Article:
Here ladies and gentlemen is probably Cicero’s inspiration for writing this paradox; conversations among the affluent and gentry:


“Immortal gods! Men are not aware how great a revenue is parsimony; for I now proceed to speak of extravagant men, I take my leave of the money-hunter. The revenue one man receives from his estate is six hundred sestertia; I receive one hundred from mine. To that man who has gilded roofs and marble pavements in his villas, and who unboundedly covets statues, pictures, vestments, and furniture, his income is insufficient, not only for his expenditure, but even for the payment of his interest; while there will be some surplus even from my slender income, through cutting off the expenses of voluptuousness. Which, then, is the richer, he who has a deficit, or he who has a surplus? — he who is in need, or he who abounds? — the man whose estate, the greater it is, requires the more to sustain it, or whose estate maintains itself by its own resources?”


Cicero gives us a real life example from his personal life, his fellow contemporary here is ‘ahead’ of him in the rat race having access to larger incomes drawn from his estate. On the flip side though this guy is driven to debt because being a spendthrift he outstripped his income by excessive desire and covetousness. He may have acquired these articles of wealth, statues and pictures and so on but they can be taken away since the man’s in debt. Compared to Cicero, who may have less wealth but mindful of economy, having already achieved contentment in his mind, not longing for excess, he enjoys his lot with a positive income plus he’s free from the anxieties of debt. If Cicero is to be believed, in modern times he’d be content with an ordinary old car that takes him from A to B rather than a brand new Aston Martin sports car.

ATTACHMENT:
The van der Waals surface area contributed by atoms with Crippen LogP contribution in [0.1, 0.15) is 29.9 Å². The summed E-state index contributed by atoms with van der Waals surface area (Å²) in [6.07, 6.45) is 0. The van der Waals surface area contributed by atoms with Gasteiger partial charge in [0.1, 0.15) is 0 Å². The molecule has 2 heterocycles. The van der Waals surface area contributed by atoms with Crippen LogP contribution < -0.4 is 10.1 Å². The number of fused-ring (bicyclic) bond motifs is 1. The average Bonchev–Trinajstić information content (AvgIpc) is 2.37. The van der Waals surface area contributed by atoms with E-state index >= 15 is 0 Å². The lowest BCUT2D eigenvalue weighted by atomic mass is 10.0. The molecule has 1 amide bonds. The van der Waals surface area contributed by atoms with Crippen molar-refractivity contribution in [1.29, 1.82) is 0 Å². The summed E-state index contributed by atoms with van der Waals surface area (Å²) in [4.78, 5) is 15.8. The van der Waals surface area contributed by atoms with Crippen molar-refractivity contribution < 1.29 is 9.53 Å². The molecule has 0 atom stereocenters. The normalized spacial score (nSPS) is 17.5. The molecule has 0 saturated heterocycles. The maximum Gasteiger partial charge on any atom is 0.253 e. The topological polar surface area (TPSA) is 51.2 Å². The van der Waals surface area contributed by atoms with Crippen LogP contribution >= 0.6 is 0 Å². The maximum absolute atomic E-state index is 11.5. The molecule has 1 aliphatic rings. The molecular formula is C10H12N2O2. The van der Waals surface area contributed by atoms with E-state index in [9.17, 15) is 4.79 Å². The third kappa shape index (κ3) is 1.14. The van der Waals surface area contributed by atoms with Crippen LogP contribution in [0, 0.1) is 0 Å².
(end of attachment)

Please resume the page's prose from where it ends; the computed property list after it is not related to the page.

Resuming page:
As has been said in previous paradoxes, is it more praiseworthy to boast about your wealth compared to virtuous acts? Moreover boasting about the extravagance of wealth to others implies a craving after approval from people; meaning the mind feels a lack of acceptance!


The Last Conclusion


From my perspective, the final paragraph of this paradox is the best with many ideas put forward for commentary!


“But why do I talk of myself, who through the contagion of fashion and of the times, am perhaps a little infected with the fault of the age?”

An indication of wisdom is to stop and take a good, hard look at yourself and admit that you’re a man of your time, socialised in whatever milieu you find yourself to be and receptive to its influences.

“In the memory of our fathers, Manius Manilius (not to mention continually the Curii and the Luscinii) at length became poor; for he had only a little house at Carani and a farm near Labicum. Now are we, because we have greater possessions, richer men? I wish we were. But the amount of wealth is not defined by the valuation of the census, but by habit and mode of life; not to be greedy is wealth; not to be extravagant is revenue.”

We gain insight into Cicero’s nature to conserve what you have, living within your means. If not being extravagant is not spending over and beyond your income and instead saving the surplus then yes it is revenue. The ideal mode of life, I imagine, is that of the wiseman armed with his philosophy and shielded from the talk of the massess that being affluent is rich.